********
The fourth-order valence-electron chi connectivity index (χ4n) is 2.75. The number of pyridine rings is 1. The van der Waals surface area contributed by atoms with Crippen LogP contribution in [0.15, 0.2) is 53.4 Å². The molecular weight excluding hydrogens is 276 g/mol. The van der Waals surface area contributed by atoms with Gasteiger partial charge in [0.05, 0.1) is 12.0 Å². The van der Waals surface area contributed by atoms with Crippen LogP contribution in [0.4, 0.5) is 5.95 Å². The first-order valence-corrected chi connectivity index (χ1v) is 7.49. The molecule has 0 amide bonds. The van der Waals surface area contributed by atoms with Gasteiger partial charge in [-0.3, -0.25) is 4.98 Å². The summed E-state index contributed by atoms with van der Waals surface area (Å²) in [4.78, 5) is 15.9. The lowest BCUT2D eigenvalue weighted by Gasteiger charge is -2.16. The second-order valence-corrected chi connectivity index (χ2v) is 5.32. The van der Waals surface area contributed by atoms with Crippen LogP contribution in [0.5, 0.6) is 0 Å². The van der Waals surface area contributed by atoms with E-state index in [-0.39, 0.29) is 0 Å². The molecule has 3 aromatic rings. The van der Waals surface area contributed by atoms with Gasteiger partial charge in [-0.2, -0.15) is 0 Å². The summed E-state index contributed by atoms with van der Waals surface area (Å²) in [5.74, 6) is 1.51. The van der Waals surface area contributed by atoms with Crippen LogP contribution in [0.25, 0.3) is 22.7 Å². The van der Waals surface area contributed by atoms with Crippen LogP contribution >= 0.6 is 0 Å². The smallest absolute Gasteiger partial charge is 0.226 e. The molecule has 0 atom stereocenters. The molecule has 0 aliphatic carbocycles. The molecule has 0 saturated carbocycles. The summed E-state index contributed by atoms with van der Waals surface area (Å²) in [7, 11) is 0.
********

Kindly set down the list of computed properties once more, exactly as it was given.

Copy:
The fourth-order valence-electron chi connectivity index (χ4n) is 2.75. The number of pyridine rings is 1. The van der Waals surface area contributed by atoms with Crippen LogP contribution in [0.15, 0.2) is 53.4 Å². The molecular weight excluding hydrogens is 276 g/mol. The van der Waals surface area contributed by atoms with Gasteiger partial charge in [0.05, 0.1) is 12.0 Å². The van der Waals surface area contributed by atoms with Crippen LogP contribution in [0.4, 0.5) is 5.95 Å². The first-order valence-corrected chi connectivity index (χ1v) is 7.49. The molecule has 0 amide bonds. The van der Waals surface area contributed by atoms with Gasteiger partial charge in [-0.3, -0.25) is 4.98 Å². The summed E-state index contributed by atoms with van der Waals surface area (Å²) in [4.78, 5) is 15.9. The lowest BCUT2D eigenvalue weighted by Gasteiger charge is -2.16. The second-order valence-corrected chi connectivity index (χ2v) is 5.32. The van der Waals surface area contributed by atoms with Crippen LogP contribution in [0.5, 0.6) is 0 Å². The van der Waals surface area contributed by atoms with E-state index in [-0.39, 0.29) is 0 Å². The molecule has 3 aromatic rings. The van der Waals surface area contributed by atoms with Gasteiger partial charge in [-0.2, -0.15) is 0 Å². The summed E-state index contributed by atoms with van der Waals surface area (Å²) in [5.74, 6) is 1.51. The van der Waals surface area contributed by atoms with Crippen LogP contribution in [0.25, 0.3) is 22.7 Å². The van der Waals surface area contributed by atoms with Crippen LogP contribution >= 0.6 is 0 Å². The smallest absolute Gasteiger partial charge is 0.226 e. The molecule has 0 atom stereocenters. The molecule has 0 aliphatic carbocycles. The molecule has 0 saturated carbocycles. The summed E-state index contributed by atoms with van der Waals surface area (Å²) in [7, 11) is 0.